the monophonics
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the monophonics

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"Pittsburgh Calling:the monophonics"

Pittsburgh Calling: The Monophonics
Thursday, November 22, 2007
Pittsburgh Post-Gazette
The Monophonics hold a "Losers' Day Parade" Friday night at Club Cafe.
A capsule look at Pittsburgh bands making news.

The Monophonics

Band: Erik Yurkovich (vocals), Jazz (guitar), Jim Holland (guitar), Steve Linhart (bass) and Jamie Linhart (drums).

Background: The Monophonics consist of former members of the bands Animal (from the '80s), Sunset Strip and Nevermore. The guitarist who goes by the name Jazz was once in the touring acts September's Child and Fat Tuesday. The Monophonics formed in 2004, when they released "Unified Theory of Everything" and debuted at the Graffiti Rock Challenge in 2005.

Sound: Not the retro-garage-rock that the name might indicate. The Monophonics play high-energy hard rock with tight harmonies, catchy hooks and an occasional '70s twist. "I guess the easiest way to describe how we sound is to describe our musical backgrounds and tastes," Holland says. "Jazz is very much influenced by bands like The Cure, The Replacements, Fields of the Nephlym, The Waterboys, etc. I am more from the hard rock and metal vein, with influences like Paul Gilbert, Steve Vai, Jimi Hendrix and Thin Lizzy. The Brothers Linhart are into John Mellencamp, Fleetwood Mac, The Eagles. And Erik lists influences like Blondie, Cyndi Lauper and the like. The common ground is bands like AC/DC, Cheap Trick, Blondie, David Bowie and on and on .... So, we come from a lot of different sections of rock, so that kinda gets mixed in the collective pot of what we do. You'll hear one song that has a definite twang to it, and the next song can have some real heavy guitar riffs, followed by a piano-based tune."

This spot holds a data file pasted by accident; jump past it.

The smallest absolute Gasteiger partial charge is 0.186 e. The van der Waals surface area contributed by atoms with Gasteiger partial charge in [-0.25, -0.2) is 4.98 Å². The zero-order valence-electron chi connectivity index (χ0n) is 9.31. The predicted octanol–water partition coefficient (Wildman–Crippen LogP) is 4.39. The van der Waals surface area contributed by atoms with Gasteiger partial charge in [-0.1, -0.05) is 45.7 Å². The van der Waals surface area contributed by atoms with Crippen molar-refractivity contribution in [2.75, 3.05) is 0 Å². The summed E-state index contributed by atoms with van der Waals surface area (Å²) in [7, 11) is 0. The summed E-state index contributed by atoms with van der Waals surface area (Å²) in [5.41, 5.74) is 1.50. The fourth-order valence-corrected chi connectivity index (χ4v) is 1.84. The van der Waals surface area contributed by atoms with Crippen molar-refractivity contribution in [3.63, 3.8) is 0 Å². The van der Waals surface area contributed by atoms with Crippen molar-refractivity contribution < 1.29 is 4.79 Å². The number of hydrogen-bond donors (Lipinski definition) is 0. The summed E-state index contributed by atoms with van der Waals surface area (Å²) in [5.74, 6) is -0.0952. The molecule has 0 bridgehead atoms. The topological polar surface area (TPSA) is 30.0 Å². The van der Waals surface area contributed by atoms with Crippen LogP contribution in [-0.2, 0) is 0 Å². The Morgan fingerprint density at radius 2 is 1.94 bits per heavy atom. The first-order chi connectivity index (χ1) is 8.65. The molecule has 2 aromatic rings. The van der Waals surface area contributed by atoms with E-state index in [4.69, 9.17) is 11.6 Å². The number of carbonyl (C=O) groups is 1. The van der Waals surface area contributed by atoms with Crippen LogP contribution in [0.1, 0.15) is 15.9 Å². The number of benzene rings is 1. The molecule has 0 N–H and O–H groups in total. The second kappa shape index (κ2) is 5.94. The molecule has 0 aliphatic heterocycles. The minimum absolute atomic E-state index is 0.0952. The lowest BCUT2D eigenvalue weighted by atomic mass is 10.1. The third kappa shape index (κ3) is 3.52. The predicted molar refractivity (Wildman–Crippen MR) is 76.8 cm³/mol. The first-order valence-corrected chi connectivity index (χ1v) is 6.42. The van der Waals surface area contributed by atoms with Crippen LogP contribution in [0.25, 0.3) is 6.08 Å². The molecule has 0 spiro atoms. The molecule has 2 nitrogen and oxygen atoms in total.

Song production: All five band members contribute songs. "Many bands start the process by having a song idea, practicing and honing the song, playing the song, in a live situation, and THEN, ultimately recording the song," Holland says. "This album, as with the first one, came together in the studio, so I guess our goal was merely to get those ideas out of our heads, and onto something physical that we could share with the listener. We tend to not look for a direction but instead let the songs take us wherever they take us. I think that's part of why our songs are a rather eclectic mix We just try not to limit ourselves. Our next song we write could very well be a disco tune ... but I doubt it."

New album: The band releases "Losers' Day Parade" with a CD Release Party at 6 p.m. Friday at Club Cafe. For more info, go to

-- Scott Mervis
First published on November 22, 2007 at 12:00 am
- Pittsburgh Post-Gazette

"Let there be cool pop"

Let there be cool pop
author: Richard Amery Kenora Daily Miner and News

The Monophonics are the hottest group to come out of Pennsylvania, or they should be if their new CD The Unified Theory of Everything, ever hits the mainstream, which it should if the music business was just.